With Twitter, Facebook, email, online forums, open response surveys, customer and reader comments on web pages and news articles etc. there is a lot of information available to companies and organizations in the form of text. Without hiring experts to read through all of the thousands of pages worth of text available and making subjective claims about its meaning, text mining allows us to take otherwise unusable 'qualitative' data and convert it into quantitative measures that we can use for various types of reporting and modeling. In 'An Intuitive Approach to Text Mining with SAS IML' I demonstrate how the mathematical technique of singular value decomposition (SVD) can be used to do this.
For example, with text mining techniques based on SVD you can take the following sample text from comments about finely textured beef:
And quantify it to classify or segment respondents (who may be customers or clients)
Or use the information in a predictive model:
Tools like SAS Text Miner in conjunction with SAS Enterprise Miner are designed specifically to do this type of analysis on a much larger scale. I have used both of these tools on much larger document collections and obtained promising results using text topics from SVD in predictive modeling applications. R also has open source tools as well. I’ve used R to text mine tweets related to U.S. political issues related to the debt ceiling and U.S. budget as well as tweets related to the term ‘Factory Farm’ as depicted below:
Social Network Analysis
With the rise in the use of social media, data related to social networks is ripe for analysis using techniques from social network analysis and graph theory. According to International Network for Social Network Analysis, ‘Social network analysis is focused on uncovering the patterning of people's interaction’.
Social network analysis (SNA) allows us to answer questions such as who are key actors in a network? Who are the most influential members of a network? Who seems to be acting on the peripheral? Which connections in the network are most important? Are there key players bridging connections or information between otherwise disconnected groups? Have policies or other forces changed the overall dynamics/interaction between people in the network (i.e. has the network structure changed in any meaningful way) and does that relate to some other performance outcome or goal?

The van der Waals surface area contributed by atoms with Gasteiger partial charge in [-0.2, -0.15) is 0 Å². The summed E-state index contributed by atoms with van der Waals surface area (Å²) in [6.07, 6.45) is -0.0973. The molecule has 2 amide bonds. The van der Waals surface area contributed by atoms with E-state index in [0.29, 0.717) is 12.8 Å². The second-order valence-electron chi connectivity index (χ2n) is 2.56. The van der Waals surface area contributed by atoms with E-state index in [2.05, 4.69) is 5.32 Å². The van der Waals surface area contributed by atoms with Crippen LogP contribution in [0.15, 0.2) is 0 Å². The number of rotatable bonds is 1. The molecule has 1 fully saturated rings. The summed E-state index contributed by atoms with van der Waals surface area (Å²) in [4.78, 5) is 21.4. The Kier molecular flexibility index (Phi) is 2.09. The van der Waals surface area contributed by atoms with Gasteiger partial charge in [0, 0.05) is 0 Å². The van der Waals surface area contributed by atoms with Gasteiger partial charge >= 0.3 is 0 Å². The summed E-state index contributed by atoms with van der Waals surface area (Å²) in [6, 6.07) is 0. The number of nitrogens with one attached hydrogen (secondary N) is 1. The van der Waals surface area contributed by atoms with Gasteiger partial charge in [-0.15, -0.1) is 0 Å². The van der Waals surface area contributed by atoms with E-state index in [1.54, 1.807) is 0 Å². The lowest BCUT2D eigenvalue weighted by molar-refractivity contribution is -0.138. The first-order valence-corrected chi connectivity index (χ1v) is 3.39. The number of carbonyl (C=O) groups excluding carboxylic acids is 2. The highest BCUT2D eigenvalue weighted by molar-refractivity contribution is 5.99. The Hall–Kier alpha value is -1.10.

More specific applications of SNA may include Student Integration and Persistence, Business to Business Supply Chains, Seeding Strategies for Viral Marketing, and Predicting Customer Churn. The open source software R and NetDraw provide many tools for conducting social network analysis. See also ‘Using Twitter to Demonstrate Basic Concepts from Social Network Analysis’ as well as ‘An Introduction to Social Network Analysis Using R and Netdraw.’ As some of these examples demonstrate, measures derived from social network analysis can be very useful in predictive modeling. For a more basic example see ‘Using SNA in Predictive Modeling'.
For more information:
If you feel you can benefit from the services of a data scientist or have further questions about applied econometrics and analytics please contact me for more information or feel free to visit my blog or selected works where you can find a copy of my CV.
LinkedIn Profile: (link)
Selected Works Profile: http://works.bepress.com/matt_bogard/